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Preservation of wild bird species in northern Portugal - Effects of anthropogenic pressures in wild bird populations (2008–2017)
- Garcês, Andreia, Pires, Isabel, Pacheco, Fernando A.L., Sanches Fernandes, Luís F., Soeiro, Vanessa, Lóio, Sara, Prada, Justina, Cortes, Rui, Queiroga, Felisbina L.
- The Science of the total environment 2019 v.650 pp. 2996-3006
- anthropogenic activities, business enterprises, data collection, death, geographic information systems, models, mortality, variance, wild birds, wildlife, wildlife rehabilitation, Portugal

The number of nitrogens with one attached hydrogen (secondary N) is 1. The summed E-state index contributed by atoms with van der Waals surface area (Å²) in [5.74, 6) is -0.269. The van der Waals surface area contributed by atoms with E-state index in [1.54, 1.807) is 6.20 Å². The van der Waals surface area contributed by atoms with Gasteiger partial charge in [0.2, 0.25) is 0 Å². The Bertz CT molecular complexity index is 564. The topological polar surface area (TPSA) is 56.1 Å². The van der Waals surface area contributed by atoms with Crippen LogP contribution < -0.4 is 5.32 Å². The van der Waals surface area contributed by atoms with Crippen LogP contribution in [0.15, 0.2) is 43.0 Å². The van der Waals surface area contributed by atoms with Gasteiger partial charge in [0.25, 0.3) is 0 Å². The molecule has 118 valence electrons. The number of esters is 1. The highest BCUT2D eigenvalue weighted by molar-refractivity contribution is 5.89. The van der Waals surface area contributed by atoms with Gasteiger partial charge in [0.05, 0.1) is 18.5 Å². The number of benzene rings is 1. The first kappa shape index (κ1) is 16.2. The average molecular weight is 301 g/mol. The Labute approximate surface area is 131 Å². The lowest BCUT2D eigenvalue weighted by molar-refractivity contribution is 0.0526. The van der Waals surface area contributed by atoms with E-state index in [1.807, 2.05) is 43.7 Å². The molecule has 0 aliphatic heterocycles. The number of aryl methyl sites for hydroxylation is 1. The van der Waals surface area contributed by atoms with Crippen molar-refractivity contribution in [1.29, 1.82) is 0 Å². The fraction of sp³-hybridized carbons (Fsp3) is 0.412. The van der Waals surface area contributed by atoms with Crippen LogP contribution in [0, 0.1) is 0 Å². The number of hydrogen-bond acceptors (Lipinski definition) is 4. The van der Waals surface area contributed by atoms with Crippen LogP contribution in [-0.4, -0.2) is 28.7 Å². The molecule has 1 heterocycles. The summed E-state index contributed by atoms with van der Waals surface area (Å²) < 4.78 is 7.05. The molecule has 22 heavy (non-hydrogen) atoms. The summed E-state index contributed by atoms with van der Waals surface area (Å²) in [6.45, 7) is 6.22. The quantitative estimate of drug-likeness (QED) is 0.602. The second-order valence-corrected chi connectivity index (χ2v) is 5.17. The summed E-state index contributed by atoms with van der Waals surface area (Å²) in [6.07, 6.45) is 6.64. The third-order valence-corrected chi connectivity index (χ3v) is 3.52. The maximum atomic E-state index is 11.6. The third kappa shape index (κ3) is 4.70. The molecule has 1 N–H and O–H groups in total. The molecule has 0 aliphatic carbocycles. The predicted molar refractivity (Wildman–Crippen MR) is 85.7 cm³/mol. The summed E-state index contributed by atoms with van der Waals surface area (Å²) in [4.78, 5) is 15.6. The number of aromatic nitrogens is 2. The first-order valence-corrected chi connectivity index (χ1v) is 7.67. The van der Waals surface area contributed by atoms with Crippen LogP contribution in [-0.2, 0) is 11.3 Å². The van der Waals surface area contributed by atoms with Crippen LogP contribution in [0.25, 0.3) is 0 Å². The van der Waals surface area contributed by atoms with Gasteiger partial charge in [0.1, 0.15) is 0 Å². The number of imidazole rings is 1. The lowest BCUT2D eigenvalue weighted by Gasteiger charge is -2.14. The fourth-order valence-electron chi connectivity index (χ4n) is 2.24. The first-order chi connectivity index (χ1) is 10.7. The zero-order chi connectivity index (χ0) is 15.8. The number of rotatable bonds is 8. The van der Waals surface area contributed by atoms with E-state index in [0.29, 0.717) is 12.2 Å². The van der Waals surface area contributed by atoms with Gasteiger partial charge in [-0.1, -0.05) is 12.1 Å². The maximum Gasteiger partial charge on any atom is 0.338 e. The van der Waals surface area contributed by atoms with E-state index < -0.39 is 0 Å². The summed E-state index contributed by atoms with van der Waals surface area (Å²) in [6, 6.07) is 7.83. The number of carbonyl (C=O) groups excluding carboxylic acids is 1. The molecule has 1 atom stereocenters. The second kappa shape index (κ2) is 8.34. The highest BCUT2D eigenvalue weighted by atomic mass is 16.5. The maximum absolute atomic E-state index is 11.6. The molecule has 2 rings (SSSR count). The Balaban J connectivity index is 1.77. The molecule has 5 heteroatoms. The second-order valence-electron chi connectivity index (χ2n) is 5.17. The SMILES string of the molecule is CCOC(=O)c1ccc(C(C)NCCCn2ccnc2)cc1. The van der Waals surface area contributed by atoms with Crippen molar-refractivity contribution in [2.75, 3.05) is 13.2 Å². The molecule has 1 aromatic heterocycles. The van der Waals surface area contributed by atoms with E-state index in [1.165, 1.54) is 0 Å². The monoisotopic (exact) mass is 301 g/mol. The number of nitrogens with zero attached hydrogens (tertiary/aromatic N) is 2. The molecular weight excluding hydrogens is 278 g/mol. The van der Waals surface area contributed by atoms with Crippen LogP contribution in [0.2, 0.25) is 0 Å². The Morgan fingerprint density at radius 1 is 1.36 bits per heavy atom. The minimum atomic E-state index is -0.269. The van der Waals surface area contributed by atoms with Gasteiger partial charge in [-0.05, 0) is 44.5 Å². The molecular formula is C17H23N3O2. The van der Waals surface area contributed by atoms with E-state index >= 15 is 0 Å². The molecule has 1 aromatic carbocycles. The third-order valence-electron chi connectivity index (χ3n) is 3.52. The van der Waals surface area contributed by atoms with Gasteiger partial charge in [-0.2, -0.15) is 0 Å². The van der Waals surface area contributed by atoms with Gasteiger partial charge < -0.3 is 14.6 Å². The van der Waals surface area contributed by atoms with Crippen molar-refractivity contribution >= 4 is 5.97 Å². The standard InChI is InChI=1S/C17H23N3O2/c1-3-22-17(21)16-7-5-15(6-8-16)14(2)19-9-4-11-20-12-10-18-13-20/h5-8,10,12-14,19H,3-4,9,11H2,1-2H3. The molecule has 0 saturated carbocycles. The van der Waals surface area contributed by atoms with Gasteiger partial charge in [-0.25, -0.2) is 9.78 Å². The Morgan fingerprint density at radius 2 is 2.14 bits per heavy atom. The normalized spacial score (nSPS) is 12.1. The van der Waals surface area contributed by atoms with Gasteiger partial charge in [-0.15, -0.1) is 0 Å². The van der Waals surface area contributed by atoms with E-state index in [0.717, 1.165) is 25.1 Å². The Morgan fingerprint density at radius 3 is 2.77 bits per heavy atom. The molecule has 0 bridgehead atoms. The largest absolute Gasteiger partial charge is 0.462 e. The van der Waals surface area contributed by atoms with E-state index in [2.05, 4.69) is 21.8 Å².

- In this study we aim to obtain a holistic view over the consequences of human-induced threats to the wild bird populations in the study area, based on data collected from a Wildlife Rehabilitation Centre (WRC) through the method of Partial Least Squares-Path Modelling (PLS-PM). The study area comprised 76 rural and urban municipalities located in northern Portugal. Within PLS-PM the threats (“anthropogenic pressures”) are termed exogenous latent variables, while the final environmental consequence (wild bird mortality) is termed endogenous latent variable. Latent variables are concepts assessed by numerical parameters. The PLS-PM results identified as most significant pressures, the number of small and medium companies in the municipalities, both in traumatic and non-traumatic deaths. Although the pattern of weights is similar regardless of the general cause of death, traumatic causes seem to play a more prominent role given the larger weights in the relevant specific causes (number of companies). The high coefficients of determination (R2 > 0,8) reveal that the variance of wild bird mortality is largely explained by the variance of the pressures, which indicates a cause-effect relationship between the independent (pressures) and dependent (mortality) variables. The ample coverage of northern Portugal with a huge dataset suggests that this cause-effect relationship is typical from this region. The use of a sophisticated statistical method PLS-PM and its incorporation into a Geographic Information System (GIS) revealed to be an important tool for analysing wildlife impacts of environmental and human factors. The results obtained with this model indicate that there is a substantial negative impact of human activity on wild bird mortality.